I've built an application that requires users to authenticate with one or more social media accounts from either Facebook, Twitter, or LinkedIn.
Edit Once the user has signed in, an 'identity' for them is maintained in the system, to which all content they create is associated. A user can associate one account from each of the supported providers with this identity.
I'm concerned about how to protect potential users from connecting the wrong account to their identity in our application.
There are two main scenarios that could happen:
User has multiple accounts on one of the three providers, and is not logged into the one s/he desires.
User comes to a public or shared computer, in which the previous user left themselves logged into one of the three providers.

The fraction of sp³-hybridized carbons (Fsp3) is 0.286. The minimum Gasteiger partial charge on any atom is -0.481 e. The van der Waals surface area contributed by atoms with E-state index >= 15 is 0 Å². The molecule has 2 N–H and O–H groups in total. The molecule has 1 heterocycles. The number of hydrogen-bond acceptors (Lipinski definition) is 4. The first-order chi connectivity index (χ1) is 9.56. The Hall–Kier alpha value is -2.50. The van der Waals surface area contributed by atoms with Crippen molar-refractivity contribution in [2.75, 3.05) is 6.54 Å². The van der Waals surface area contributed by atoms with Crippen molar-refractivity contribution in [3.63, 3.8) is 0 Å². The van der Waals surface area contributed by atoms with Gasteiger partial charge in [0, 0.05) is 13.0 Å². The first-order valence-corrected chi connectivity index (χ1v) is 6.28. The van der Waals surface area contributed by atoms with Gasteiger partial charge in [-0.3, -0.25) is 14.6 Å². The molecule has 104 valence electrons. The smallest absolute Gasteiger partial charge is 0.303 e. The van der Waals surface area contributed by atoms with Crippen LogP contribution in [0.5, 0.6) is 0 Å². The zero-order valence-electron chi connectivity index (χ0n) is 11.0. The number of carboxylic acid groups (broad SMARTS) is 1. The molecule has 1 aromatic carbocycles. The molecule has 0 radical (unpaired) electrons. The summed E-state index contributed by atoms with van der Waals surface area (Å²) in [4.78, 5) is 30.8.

While I haven't encountered many examples of this myself, I'm considering requiring users to password authenticate with Facebook, Twitter, and LinkedIn whenever they are signing into our application.
Is that a reasonable approach, or are there reasons why many other sites and applications don't challenge users to provide a user name and password when authorizing applications to access their social media accounts?
Thanks in advance!
A clarification, I'm not intending to store anyone's user name and password. Rather, when a user clicks the button to sign in, with Facebook as an example, I'm considering showing an "Is this you?" type window.
The idea is that a user would respond to the challenge by either signing into Facebook on the account fetched from the oauth hash, or would sign into the correct account and the oauth callback would run with the new oauth hash data.